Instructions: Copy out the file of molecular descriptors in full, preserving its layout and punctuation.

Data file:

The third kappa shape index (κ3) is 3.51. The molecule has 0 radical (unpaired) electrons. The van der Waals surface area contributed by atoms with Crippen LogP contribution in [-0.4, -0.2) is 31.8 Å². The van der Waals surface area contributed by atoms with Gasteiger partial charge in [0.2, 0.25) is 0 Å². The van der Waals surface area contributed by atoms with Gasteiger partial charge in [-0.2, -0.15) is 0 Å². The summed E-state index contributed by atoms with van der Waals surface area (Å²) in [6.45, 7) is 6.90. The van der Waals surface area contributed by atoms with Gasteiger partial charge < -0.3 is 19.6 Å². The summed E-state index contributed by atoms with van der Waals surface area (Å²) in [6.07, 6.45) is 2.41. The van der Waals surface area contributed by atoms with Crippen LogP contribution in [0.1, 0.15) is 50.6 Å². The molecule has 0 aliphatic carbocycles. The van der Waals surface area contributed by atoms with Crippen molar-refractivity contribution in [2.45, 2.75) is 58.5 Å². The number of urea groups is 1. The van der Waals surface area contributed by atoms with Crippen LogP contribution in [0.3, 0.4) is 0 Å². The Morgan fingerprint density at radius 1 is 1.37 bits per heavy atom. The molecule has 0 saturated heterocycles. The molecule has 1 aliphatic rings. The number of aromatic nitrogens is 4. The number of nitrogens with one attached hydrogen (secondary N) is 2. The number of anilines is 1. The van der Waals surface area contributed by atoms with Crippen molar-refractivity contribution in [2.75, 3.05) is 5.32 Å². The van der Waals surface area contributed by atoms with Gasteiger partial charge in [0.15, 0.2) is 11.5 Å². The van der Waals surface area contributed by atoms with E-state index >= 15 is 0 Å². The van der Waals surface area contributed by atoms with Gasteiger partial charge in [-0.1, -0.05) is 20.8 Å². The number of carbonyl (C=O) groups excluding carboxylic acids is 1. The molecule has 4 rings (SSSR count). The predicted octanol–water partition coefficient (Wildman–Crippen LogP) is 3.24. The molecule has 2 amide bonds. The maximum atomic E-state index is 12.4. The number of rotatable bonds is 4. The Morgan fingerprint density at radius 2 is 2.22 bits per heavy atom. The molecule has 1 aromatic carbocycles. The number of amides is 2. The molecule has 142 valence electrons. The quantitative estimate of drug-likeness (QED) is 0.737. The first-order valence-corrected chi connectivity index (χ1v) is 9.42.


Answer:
The third kappa shape index (κ3) is 3.51. The molecule has 0 radical (unpaired) electrons. The van der Waals surface area contributed by atoms with Crippen LogP contribution in [-0.4, -0.2) is 31.8 Å². The van der Waals surface area contributed by atoms with Gasteiger partial charge in [0.2, 0.25) is 0 Å². The van der Waals surface area contributed by atoms with Gasteiger partial charge in [-0.2, -0.15) is 0 Å². The summed E-state index contributed by atoms with van der Waals surface area (Å²) in [6.45, 7) is 6.90. The van der Waals surface area contributed by atoms with Gasteiger partial charge < -0.3 is 19.6 Å². The summed E-state index contributed by atoms with van der Waals surface area (Å²) in [6.07, 6.45) is 2.41. The van der Waals surface area contributed by atoms with Crippen LogP contribution in [0.1, 0.15) is 50.6 Å². The molecule has 0 aliphatic carbocycles. The van der Waals surface area contributed by atoms with Crippen molar-refractivity contribution in [2.45, 2.75) is 58.5 Å². The number of urea groups is 1. The van der Waals surface area contributed by atoms with Crippen LogP contribution in [0.3, 0.4) is 0 Å². The Morgan fingerprint density at radius 1 is 1.37 bits per heavy atom. The molecule has 0 saturated heterocycles. The molecule has 1 aliphatic rings. The number of aromatic nitrogens is 4. The number of nitrogens with one attached hydrogen (secondary N) is 2. The number of anilines is 1. The van der Waals surface area contributed by atoms with Crippen molar-refractivity contribution in [2.75, 3.05) is 5.32 Å². The van der Waals surface area contributed by atoms with Gasteiger partial charge in [0.15, 0.2) is 11.5 Å². The van der Waals surface area contributed by atoms with E-state index >= 15 is 0 Å². The van der Waals surface area contributed by atoms with Gasteiger partial charge in [-0.1, -0.05) is 20.8 Å². The number of carbonyl (C=O) groups excluding carboxylic acids is 1. The molecule has 4 rings (SSSR count). The predicted octanol–water partition coefficient (Wildman–Crippen LogP) is 3.24. The molecule has 2 amide bonds. The maximum atomic E-state index is 12.4. The number of rotatable bonds is 4. The Morgan fingerprint density at radius 2 is 2.22 bits per heavy atom. The molecule has 1 aromatic carbocycles. The number of amides is 2. The molecule has 142 valence electrons. The quantitative estimate of drug-likeness (QED) is 0.737. The first-order valence-corrected chi connectivity index (χ1v) is 9.42.